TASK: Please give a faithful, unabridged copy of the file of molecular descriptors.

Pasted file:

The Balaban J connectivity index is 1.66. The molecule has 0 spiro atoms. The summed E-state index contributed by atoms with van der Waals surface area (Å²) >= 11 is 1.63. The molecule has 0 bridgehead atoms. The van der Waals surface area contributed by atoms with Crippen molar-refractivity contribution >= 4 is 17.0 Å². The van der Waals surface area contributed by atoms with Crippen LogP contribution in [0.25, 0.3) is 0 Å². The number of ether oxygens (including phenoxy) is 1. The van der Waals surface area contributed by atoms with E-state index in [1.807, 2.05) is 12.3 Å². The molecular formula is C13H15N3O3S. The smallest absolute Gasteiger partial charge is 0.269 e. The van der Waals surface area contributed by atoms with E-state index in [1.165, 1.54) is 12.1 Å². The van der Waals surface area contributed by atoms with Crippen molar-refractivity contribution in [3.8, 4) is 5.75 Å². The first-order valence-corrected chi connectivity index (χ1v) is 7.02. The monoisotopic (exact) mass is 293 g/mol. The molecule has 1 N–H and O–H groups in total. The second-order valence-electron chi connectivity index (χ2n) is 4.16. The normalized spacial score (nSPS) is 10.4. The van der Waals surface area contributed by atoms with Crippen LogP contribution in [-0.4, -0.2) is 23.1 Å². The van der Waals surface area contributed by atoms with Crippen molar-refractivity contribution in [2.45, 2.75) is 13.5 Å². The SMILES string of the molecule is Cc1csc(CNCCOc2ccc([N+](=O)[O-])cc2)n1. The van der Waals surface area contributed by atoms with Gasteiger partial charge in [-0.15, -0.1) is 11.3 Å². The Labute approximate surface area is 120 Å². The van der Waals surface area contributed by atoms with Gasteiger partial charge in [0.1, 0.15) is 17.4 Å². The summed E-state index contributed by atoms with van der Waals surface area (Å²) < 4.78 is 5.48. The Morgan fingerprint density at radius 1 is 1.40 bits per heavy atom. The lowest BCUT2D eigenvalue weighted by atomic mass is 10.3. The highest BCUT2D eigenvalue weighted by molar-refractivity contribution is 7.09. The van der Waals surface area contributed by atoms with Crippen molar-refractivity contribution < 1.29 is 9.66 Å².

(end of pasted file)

The Balaban J connectivity index is 1.66. The molecule has 0 spiro atoms. The summed E-state index contributed by atoms with van der Waals surface area (Å²) >= 11 is 1.63. The molecule has 0 bridgehead atoms. The van der Waals surface area contributed by atoms with Crippen molar-refractivity contribution >= 4 is 17.0 Å². The van der Waals surface area contributed by atoms with Crippen LogP contribution in [0.25, 0.3) is 0 Å². The number of ether oxygens (including phenoxy) is 1. The van der Waals surface area contributed by atoms with E-state index in [1.807, 2.05) is 12.3 Å². The molecular formula is C13H15N3O3S. The smallest absolute Gasteiger partial charge is 0.269 e. The van der Waals surface area contributed by atoms with E-state index in [1.165, 1.54) is 12.1 Å². The van der Waals surface area contributed by atoms with Crippen molar-refractivity contribution in [3.8, 4) is 5.75 Å². The first-order valence-corrected chi connectivity index (χ1v) is 7.02. The monoisotopic (exact) mass is 293 g/mol. The molecule has 1 N–H and O–H groups in total. The second-order valence-electron chi connectivity index (χ2n) is 4.16. The normalized spacial score (nSPS) is 10.4. The van der Waals surface area contributed by atoms with Crippen LogP contribution in [-0.4, -0.2) is 23.1 Å². The van der Waals surface area contributed by atoms with Crippen molar-refractivity contribution in [2.45, 2.75) is 13.5 Å². The SMILES string of the molecule is Cc1csc(CNCCOc2ccc([N+](=O)[O-])cc2)n1. The van der Waals surface area contributed by atoms with Gasteiger partial charge in [-0.15, -0.1) is 11.3 Å². The Labute approximate surface area is 120 Å². The van der Waals surface area contributed by atoms with Gasteiger partial charge in [0.1, 0.15) is 17.4 Å². The summed E-state index contributed by atoms with van der Waals surface area (Å²) < 4.78 is 5.48. The Morgan fingerprint density at radius 1 is 1.40 bits per heavy atom. The lowest BCUT2D eigenvalue weighted by atomic mass is 10.3. The highest BCUT2D eigenvalue weighted by molar-refractivity contribution is 7.09. The van der Waals surface area contributed by atoms with Crippen molar-refractivity contribution < 1.29 is 9.66 Å².